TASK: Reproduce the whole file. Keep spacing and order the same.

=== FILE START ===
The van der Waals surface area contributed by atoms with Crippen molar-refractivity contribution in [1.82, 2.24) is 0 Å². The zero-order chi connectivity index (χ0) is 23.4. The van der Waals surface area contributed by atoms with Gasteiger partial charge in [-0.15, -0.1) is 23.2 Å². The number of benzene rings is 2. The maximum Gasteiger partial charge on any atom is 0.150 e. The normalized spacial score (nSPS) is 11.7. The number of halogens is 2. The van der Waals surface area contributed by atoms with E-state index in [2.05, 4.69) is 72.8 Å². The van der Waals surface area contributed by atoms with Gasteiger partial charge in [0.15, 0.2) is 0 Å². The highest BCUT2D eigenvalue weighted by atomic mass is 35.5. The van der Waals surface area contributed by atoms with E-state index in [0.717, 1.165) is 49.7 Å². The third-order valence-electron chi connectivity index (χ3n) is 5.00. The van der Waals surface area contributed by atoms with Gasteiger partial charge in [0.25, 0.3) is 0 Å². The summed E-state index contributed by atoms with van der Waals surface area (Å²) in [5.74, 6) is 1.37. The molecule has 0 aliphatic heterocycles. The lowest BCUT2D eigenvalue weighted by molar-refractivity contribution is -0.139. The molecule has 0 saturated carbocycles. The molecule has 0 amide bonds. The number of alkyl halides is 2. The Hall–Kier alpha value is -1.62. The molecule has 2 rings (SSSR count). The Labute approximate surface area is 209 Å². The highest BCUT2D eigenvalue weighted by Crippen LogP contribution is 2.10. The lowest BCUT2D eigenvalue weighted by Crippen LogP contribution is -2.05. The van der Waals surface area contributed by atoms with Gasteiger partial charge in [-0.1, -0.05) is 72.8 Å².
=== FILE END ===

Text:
The van der Waals surface area contributed by atoms with Crippen molar-refractivity contribution in [1.82, 2.24) is 0 Å². The zero-order chi connectivity index (χ0) is 23.4. The van der Waals surface area contributed by atoms with Gasteiger partial charge in [-0.15, -0.1) is 23.2 Å². The number of benzene rings is 2. The maximum Gasteiger partial charge on any atom is 0.150 e. The normalized spacial score (nSPS) is 11.7. The number of halogens is 2. The van der Waals surface area contributed by atoms with E-state index in [2.05, 4.69) is 72.8 Å². The van der Waals surface area contributed by atoms with Gasteiger partial charge in [0.15, 0.2) is 0 Å². The highest BCUT2D eigenvalue weighted by atomic mass is 35.5. The van der Waals surface area contributed by atoms with E-state index in [0.717, 1.165) is 49.7 Å². The third-order valence-electron chi connectivity index (χ3n) is 5.00. The van der Waals surface area contributed by atoms with Gasteiger partial charge in [0.25, 0.3) is 0 Å². The summed E-state index contributed by atoms with van der Waals surface area (Å²) in [5.74, 6) is 1.37. The molecule has 0 aliphatic heterocycles. The lowest BCUT2D eigenvalue weighted by molar-refractivity contribution is -0.139. The molecule has 0 saturated carbocycles. The molecule has 0 amide bonds. The number of alkyl halides is 2. The Hall–Kier alpha value is -1.62. The molecule has 2 rings (SSSR count). The Labute approximate surface area is 209 Å². The highest BCUT2D eigenvalue weighted by Crippen LogP contribution is 2.10. The lowest BCUT2D eigenvalue weighted by Crippen LogP contribution is -2.05. The van der Waals surface area contributed by atoms with Gasteiger partial charge in [-0.1, -0.05) is 72.8 Å².